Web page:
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He proved that, under the basically materialist physical theories of the world that dominated Greek science to that point, the observable universe could only exist as an utterly undifferentiated, eternal, motionless, and changeless infinity of matter. Since this flew in the face of all observable evidence (the world does, in fact, change!), the next several centuries were spent trying to dig physicalism out of the hole Parmenides had pushed it into.
« Last Edit: October 19, 2017, 02:45:26 am by dpareja »
Quote from: Jordan Duram
It doesn't concern you, Sister, that kind of absolutist view of the universe? Right and wrong determined solely by a single all-knowing, all powerful being whose judgment cannot be questioned and in whose name the most horrendous acts can be sanctioned without appeal?

Quote
If you don't like what I'm saying, there's a good chance you're the reason I'm saying it.

Offline Wurdulac

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Re: Not-Good Things People Say on the Internet
« Reply #1063 on: October 19, 2017, 11:23:14 pm »
Proof that souls, God, Jesus, and Heaven all exist!

Quote
The Soul: Back in the 5th century B.C., the philosopher Parmenides persuasively argued that, because it is impossible and absurd for something not to exist (because if it doesn't exist, it isn't something and can't be spoken of)....

Made it that far before my brain said "that is the dumbest fucking thing" and refused to read further.

I'd read further, because he gives his refutation in the next paragraph.

EDIT: In fact, in the next few sentences...

Quote
He proved that, under the basically materialist physical theories of the world that dominated Greek science to that point, the observable universe could only exist as an utterly undifferentiated, eternal, motionless, and changeless infinity of matter. Since this flew in the face of all observable evidence (the world does, in fact, change!), the next several centuries were spent trying to dig physicalism out of the hole Parmenides had pushed it into.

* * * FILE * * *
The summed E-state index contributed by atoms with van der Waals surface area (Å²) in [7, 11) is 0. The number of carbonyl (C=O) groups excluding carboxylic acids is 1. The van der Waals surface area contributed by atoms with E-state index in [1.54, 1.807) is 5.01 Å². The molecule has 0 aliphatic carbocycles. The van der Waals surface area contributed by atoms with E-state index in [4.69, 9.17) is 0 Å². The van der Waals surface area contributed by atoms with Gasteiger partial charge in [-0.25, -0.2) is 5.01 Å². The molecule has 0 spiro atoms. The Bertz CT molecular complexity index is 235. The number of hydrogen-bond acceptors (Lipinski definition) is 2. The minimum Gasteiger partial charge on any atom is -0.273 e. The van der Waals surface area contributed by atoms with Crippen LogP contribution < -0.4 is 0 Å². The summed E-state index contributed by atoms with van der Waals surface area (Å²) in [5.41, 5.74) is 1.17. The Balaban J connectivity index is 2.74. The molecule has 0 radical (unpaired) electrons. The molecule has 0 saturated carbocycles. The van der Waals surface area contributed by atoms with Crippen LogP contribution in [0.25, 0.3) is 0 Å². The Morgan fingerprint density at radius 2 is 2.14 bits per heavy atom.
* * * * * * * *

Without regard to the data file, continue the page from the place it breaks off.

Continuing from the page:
I don't think that refutes the part I quoted.  Also, I read further.  Lots of shifting goal posts, conflation of ideas, typical stuff.  Could probably do a point-by-point refutation but, like most everything, that seems really pointless.
Then again, I could be wrong.

Offline dpareja

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Re: Not-Good Things People Say on the Internet
« Reply #1064 on: Today at 12:04:59 am »
Proof that souls, God, Jesus, and Heaven all exist!

Quote
The Soul: Back in the 5th century B.C., the philosopher Parmenides persuasively argued that, because it is impossible and absurd for something not to exist (because if it doesn't exist, it isn't something and can't be spoken of)....

Made it that far before my brain said "that is the dumbest fucking thing" and refused to read further.

I'd read further, because he gives his refutation in the next paragraph.

EDIT: In fact, in the next few sentences...

Quote
He proved that, under the basically materialist physical theories of the world that dominated Greek science to that point, the observable universe could only exist as an utterly undifferentiated, eternal, motionless, and changeless infinity of matter. Since this flew in the face of all observable evidence (the world does, in fact, change!), the next several centuries were spent trying to dig physicalism out of the hole Parmenides had pushed it into.

I don't think that refutes the part I quoted.  Also, I read further.  Lots of shifting goal posts, conflation of ideas, typical stuff.  Could probably do a point-by-point refutation but, like most everything, that seems really pointless.

What I told him was that even if I accepted everything he said, I find the Christian god (and indeed monotheistic gods in general) to be so heinous that if one exists, I'm doing everything I can to kill the fucker.
Quote from: Jordan Duram
It doesn't concern you, Sister, that kind of absolutist view of the universe? Right and wrong determined solely by a single all-knowing, all powerful being whose judgment cannot be questioned and in whose name the most horrendous acts can be sanctioned without appeal?

Quote
If you don't like what I'm saying, there's a good chance you're the reason I'm saying it.